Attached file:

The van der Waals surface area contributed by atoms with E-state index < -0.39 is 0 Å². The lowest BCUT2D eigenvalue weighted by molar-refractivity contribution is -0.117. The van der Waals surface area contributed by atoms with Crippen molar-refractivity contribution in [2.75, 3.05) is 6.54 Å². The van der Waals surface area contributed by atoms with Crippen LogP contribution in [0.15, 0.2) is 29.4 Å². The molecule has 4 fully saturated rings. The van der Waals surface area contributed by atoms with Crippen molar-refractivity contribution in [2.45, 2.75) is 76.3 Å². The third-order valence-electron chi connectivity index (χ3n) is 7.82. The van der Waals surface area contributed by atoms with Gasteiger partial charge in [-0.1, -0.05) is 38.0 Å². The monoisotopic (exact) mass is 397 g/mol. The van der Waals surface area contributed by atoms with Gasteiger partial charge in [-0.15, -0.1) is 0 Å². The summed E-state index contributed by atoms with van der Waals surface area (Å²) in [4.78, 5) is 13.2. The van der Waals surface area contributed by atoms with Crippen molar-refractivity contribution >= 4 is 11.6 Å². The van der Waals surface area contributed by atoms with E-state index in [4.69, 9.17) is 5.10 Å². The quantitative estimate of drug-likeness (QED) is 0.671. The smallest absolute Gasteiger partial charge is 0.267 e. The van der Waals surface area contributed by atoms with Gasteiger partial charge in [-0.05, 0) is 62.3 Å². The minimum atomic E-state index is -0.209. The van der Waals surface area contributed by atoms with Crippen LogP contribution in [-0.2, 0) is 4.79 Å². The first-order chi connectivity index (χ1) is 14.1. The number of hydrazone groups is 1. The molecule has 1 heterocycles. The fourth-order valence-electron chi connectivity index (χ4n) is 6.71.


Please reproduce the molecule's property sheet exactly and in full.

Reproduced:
The van der Waals surface area contributed by atoms with E-state index < -0.39 is 0 Å². The lowest BCUT2D eigenvalue weighted by molar-refractivity contribution is -0.117. The van der Waals surface area contributed by atoms with Crippen molar-refractivity contribution in [2.75, 3.05) is 6.54 Å². The van der Waals surface area contributed by atoms with Crippen LogP contribution in [0.15, 0.2) is 29.4 Å². The molecule has 4 fully saturated rings. The van der Waals surface area contributed by atoms with Crippen molar-refractivity contribution in [2.45, 2.75) is 76.3 Å². The third-order valence-electron chi connectivity index (χ3n) is 7.82. The van der Waals surface area contributed by atoms with Gasteiger partial charge in [-0.1, -0.05) is 38.0 Å². The monoisotopic (exact) mass is 397 g/mol. The van der Waals surface area contributed by atoms with Gasteiger partial charge in [-0.15, -0.1) is 0 Å². The summed E-state index contributed by atoms with van der Waals surface area (Å²) in [4.78, 5) is 13.2. The van der Waals surface area contributed by atoms with Crippen molar-refractivity contribution >= 4 is 11.6 Å². The van der Waals surface area contributed by atoms with E-state index in [4.69, 9.17) is 5.10 Å². The quantitative estimate of drug-likeness (QED) is 0.671. The smallest absolute Gasteiger partial charge is 0.267 e. The van der Waals surface area contributed by atoms with Gasteiger partial charge in [-0.05, 0) is 62.3 Å². The minimum atomic E-state index is -0.209. The van der Waals surface area contributed by atoms with Crippen LogP contribution in [-0.2, 0) is 4.79 Å². The first-order chi connectivity index (χ1) is 14.1. The number of hydrazone groups is 1. The molecule has 1 heterocycles. The fourth-order valence-electron chi connectivity index (χ4n) is 6.71.